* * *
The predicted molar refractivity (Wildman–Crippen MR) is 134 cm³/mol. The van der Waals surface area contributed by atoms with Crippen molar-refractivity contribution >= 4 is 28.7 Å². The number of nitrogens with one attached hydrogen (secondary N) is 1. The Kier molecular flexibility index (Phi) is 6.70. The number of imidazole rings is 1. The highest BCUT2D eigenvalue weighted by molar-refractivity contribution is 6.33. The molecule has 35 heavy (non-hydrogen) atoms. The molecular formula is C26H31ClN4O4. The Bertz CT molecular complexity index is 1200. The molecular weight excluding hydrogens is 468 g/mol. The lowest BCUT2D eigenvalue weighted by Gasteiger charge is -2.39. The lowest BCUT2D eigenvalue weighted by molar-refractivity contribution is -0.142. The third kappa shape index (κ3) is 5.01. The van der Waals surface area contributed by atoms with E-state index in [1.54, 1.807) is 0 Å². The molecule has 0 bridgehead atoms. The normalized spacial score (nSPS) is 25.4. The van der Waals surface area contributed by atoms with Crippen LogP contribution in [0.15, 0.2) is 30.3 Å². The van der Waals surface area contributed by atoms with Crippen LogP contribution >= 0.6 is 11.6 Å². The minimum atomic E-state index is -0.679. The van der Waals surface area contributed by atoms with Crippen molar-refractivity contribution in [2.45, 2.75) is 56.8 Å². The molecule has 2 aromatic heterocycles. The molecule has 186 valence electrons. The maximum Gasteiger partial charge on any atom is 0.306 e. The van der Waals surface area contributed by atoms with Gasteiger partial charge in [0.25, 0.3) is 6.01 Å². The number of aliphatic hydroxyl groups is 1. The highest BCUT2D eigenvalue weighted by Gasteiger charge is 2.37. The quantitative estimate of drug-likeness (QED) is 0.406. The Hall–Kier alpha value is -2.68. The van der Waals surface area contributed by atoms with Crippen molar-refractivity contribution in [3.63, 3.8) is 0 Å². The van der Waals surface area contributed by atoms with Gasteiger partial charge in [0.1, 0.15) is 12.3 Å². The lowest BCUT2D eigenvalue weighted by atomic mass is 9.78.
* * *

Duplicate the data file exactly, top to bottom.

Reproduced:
The predicted molar refractivity (Wildman–Crippen MR) is 134 cm³/mol. The van der Waals surface area contributed by atoms with Crippen molar-refractivity contribution >= 4 is 28.7 Å². The number of nitrogens with one attached hydrogen (secondary N) is 1. The Kier molecular flexibility index (Phi) is 6.70. The number of imidazole rings is 1. The highest BCUT2D eigenvalue weighted by molar-refractivity contribution is 6.33. The molecule has 35 heavy (non-hydrogen) atoms. The molecular formula is C26H31ClN4O4. The Bertz CT molecular complexity index is 1200. The molecular weight excluding hydrogens is 468 g/mol. The lowest BCUT2D eigenvalue weighted by Gasteiger charge is -2.39. The lowest BCUT2D eigenvalue weighted by molar-refractivity contribution is -0.142. The third kappa shape index (κ3) is 5.01. The van der Waals surface area contributed by atoms with E-state index in [1.54, 1.807) is 0 Å². The molecule has 0 bridgehead atoms. The normalized spacial score (nSPS) is 25.4. The van der Waals surface area contributed by atoms with Crippen LogP contribution in [0.15, 0.2) is 30.3 Å². The van der Waals surface area contributed by atoms with Crippen LogP contribution >= 0.6 is 11.6 Å². The minimum atomic E-state index is -0.679. The van der Waals surface area contributed by atoms with Crippen molar-refractivity contribution in [2.45, 2.75) is 56.8 Å². The molecule has 2 aromatic heterocycles. The molecule has 186 valence electrons. The maximum Gasteiger partial charge on any atom is 0.306 e. The van der Waals surface area contributed by atoms with Gasteiger partial charge in [0.25, 0.3) is 6.01 Å². The number of aliphatic hydroxyl groups is 1. The highest BCUT2D eigenvalue weighted by Gasteiger charge is 2.37. The quantitative estimate of drug-likeness (QED) is 0.406. The Hall–Kier alpha value is -2.68. The van der Waals surface area contributed by atoms with Crippen molar-refractivity contribution in [3.63, 3.8) is 0 Å². The van der Waals surface area contributed by atoms with Gasteiger partial charge in [0.1, 0.15) is 12.3 Å². The lowest BCUT2D eigenvalue weighted by atomic mass is 9.78.